Halos and Glare

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Light is crucial for our vision. We see objects around us when light bounces off them and enter our eyes. But sometimes, light can be the cause of vision problems when it causes halos or glare.

 

Halos are bright circles that appear to surround a source of light, such as oncoming car headlights. Glare is light that enters your eye but doesn't help you see well. Rather, it interferes with your vision.

Glare can be:

  1. When you're trying to see in the presence of a too-bright light, you may squint and try to look away from the light. Your eyes may become teary.
  2. Glare can sometimes impair your vision. Light is scattered within the eye and reduces the contrast of images. The loss of contrast is often worse with disabling glare in dim lighting as opposed to bright environments.

Causes of Halos and Glare

Halos typically occur when your surroundings are mostly dim or dark. Glare is more likely in the daytime. Sometimes halos and glare are caused by an eye problem. But they can also be a normal response to bright lights.

  1. Halos are a common symptom of cataracts. So is glare, giving you the sense that normal lights are too bright.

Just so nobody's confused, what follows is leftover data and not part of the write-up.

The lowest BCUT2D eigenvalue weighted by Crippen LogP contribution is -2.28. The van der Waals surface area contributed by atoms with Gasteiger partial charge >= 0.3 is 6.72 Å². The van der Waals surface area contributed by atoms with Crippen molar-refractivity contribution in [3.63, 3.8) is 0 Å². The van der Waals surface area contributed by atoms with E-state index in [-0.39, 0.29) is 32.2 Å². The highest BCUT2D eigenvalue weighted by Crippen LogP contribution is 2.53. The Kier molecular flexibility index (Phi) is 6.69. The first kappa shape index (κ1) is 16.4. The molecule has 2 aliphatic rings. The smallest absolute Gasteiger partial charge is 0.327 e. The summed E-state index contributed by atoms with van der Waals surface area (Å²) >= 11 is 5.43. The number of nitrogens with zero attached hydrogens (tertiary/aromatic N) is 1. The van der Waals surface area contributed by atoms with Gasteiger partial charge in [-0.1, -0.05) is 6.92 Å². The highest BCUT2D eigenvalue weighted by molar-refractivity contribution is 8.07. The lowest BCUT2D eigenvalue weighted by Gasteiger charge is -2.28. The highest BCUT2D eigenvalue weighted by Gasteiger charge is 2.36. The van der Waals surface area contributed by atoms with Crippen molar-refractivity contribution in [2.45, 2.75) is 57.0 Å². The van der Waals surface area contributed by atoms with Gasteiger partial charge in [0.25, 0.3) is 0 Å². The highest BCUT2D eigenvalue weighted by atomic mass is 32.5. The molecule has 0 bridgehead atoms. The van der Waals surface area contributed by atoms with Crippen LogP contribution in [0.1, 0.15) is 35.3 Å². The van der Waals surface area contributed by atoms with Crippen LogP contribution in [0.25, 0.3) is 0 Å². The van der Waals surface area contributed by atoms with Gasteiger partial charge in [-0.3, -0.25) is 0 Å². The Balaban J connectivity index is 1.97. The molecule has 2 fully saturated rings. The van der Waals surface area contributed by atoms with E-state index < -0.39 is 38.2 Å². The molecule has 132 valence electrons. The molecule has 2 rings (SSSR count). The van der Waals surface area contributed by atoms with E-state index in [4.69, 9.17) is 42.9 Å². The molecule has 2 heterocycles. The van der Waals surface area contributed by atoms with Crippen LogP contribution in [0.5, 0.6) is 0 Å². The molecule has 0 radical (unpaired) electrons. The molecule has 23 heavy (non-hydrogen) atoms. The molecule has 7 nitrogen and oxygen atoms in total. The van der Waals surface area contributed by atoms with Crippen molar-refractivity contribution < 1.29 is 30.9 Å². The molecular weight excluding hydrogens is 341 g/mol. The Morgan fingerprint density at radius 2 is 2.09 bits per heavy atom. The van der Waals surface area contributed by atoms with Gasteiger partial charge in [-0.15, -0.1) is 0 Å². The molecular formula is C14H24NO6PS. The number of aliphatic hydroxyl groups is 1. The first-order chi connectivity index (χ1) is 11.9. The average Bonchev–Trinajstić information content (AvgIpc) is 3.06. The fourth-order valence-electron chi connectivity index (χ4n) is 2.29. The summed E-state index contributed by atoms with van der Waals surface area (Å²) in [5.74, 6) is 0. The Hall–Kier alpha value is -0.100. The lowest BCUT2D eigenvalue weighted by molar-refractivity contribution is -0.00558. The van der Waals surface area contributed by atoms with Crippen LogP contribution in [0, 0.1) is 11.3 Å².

Normally the lens at the front of your eye is clear, allowing light to pass as easily as through a window. A cataract causes the lens to grow cloudy. This makes your vision blurry and affects the way you see light.

Common eye problems. Eye problems that keep the eye from properly focusing light onto your retina can also cause halos and glare. Your retina is the thin lining in the back of the eye. It plays a crucial role in vision.

Treating and Preventing Halos and Glare

Depending on the cause of the halos or glare, you may be able to lessen their impact on your own. Or you may need the help of an eye doctor.

Some simple steps can reduce the effects of glare:

  1. Wear sunglasses to reduce glare during the daytime. Sunglasses that are polarized can keep certain types of glare from bothering your eyes, such as glare reflected from water.

Vehicle visor. Use your vehicle's visor to keep direct sunlight out of your eyes.

  1. Speak with your eye doctor about specialized lenses that may help correct the effects of glare due to abnormalities in the eye.

Fix your vision. If you have a vision problem in which your eyes don't focus light on your retinas properly, such as nearsightedness or farsightedness, wearing glasses or contact lenses can help.

Cataract treatment. Early in the development of cataracts, you may be able to reduce the effects of a cataract by using eyeglasses to improve your vision or by wearing sunglasses to lessen glare.

Surgery is a common, effective way to treat more serious cataracts. During the surgery, the eye doctor removes your cloudy lens and usually replaces it with an artificial lens.

Replacement lenses called multifocal lenses may be more likely to cause halos and glares than monofocal lenses. Multifocal lenses help you see both near and distant objects.

Discuss the type of lens you need before the procedure. Ask your doctor about the risk of having halos and glare after the surgery.

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